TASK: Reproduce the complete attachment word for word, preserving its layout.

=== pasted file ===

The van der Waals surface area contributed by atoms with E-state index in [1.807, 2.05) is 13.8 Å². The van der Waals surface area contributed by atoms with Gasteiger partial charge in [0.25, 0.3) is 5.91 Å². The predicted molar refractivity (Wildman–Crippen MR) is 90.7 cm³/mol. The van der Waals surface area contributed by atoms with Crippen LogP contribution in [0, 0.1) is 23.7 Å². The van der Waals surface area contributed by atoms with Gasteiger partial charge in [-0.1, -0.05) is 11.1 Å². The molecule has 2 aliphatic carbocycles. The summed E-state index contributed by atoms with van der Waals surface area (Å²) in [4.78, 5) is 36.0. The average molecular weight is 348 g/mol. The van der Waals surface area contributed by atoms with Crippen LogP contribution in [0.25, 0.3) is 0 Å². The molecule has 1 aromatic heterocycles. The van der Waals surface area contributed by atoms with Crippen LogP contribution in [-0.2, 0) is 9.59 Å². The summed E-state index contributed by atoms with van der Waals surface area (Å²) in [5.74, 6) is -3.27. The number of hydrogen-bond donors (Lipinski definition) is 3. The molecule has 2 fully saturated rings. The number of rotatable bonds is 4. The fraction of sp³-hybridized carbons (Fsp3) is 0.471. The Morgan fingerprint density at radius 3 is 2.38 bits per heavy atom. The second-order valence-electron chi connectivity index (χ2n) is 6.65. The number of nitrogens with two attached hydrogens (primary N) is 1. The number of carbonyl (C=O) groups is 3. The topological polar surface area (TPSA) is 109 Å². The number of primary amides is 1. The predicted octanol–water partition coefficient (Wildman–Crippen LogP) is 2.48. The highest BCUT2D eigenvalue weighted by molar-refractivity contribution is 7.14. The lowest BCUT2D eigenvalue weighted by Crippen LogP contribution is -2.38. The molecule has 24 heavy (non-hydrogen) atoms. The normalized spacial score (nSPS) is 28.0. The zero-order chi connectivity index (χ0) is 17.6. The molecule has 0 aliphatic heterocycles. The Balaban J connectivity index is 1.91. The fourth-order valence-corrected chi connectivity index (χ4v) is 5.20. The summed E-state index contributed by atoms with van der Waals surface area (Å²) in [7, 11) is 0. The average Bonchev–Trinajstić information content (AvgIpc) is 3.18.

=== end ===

The van der Waals surface area contributed by atoms with E-state index in [1.807, 2.05) is 13.8 Å². The van der Waals surface area contributed by atoms with Gasteiger partial charge in [0.25, 0.3) is 5.91 Å². The predicted molar refractivity (Wildman–Crippen MR) is 90.7 cm³/mol. The van der Waals surface area contributed by atoms with Crippen LogP contribution in [0, 0.1) is 23.7 Å². The van der Waals surface area contributed by atoms with Gasteiger partial charge in [-0.1, -0.05) is 11.1 Å². The molecule has 2 aliphatic carbocycles. The summed E-state index contributed by atoms with van der Waals surface area (Å²) in [4.78, 5) is 36.0. The average molecular weight is 348 g/mol. The van der Waals surface area contributed by atoms with Crippen LogP contribution in [0.25, 0.3) is 0 Å². The molecule has 1 aromatic heterocycles. The van der Waals surface area contributed by atoms with Crippen LogP contribution in [-0.2, 0) is 9.59 Å². The summed E-state index contributed by atoms with van der Waals surface area (Å²) in [5.74, 6) is -3.27. The number of hydrogen-bond donors (Lipinski definition) is 3. The molecule has 2 fully saturated rings. The number of rotatable bonds is 4. The fraction of sp³-hybridized carbons (Fsp3) is 0.471. The Morgan fingerprint density at radius 3 is 2.38 bits per heavy atom. The second-order valence-electron chi connectivity index (χ2n) is 6.65. The number of nitrogens with two attached hydrogens (primary N) is 1. The number of carbonyl (C=O) groups is 3. The topological polar surface area (TPSA) is 109 Å². The number of primary amides is 1. The predicted octanol–water partition coefficient (Wildman–Crippen LogP) is 2.48. The highest BCUT2D eigenvalue weighted by molar-refractivity contribution is 7.14. The lowest BCUT2D eigenvalue weighted by Crippen LogP contribution is -2.38. The molecule has 24 heavy (non-hydrogen) atoms. The normalized spacial score (nSPS) is 28.0. The zero-order chi connectivity index (χ0) is 17.6. The molecule has 0 aliphatic heterocycles. The Balaban J connectivity index is 1.91. The fourth-order valence-corrected chi connectivity index (χ4v) is 5.20. The summed E-state index contributed by atoms with van der Waals surface area (Å²) in [7, 11) is 0. The average Bonchev–Trinajstić information content (AvgIpc) is 3.18.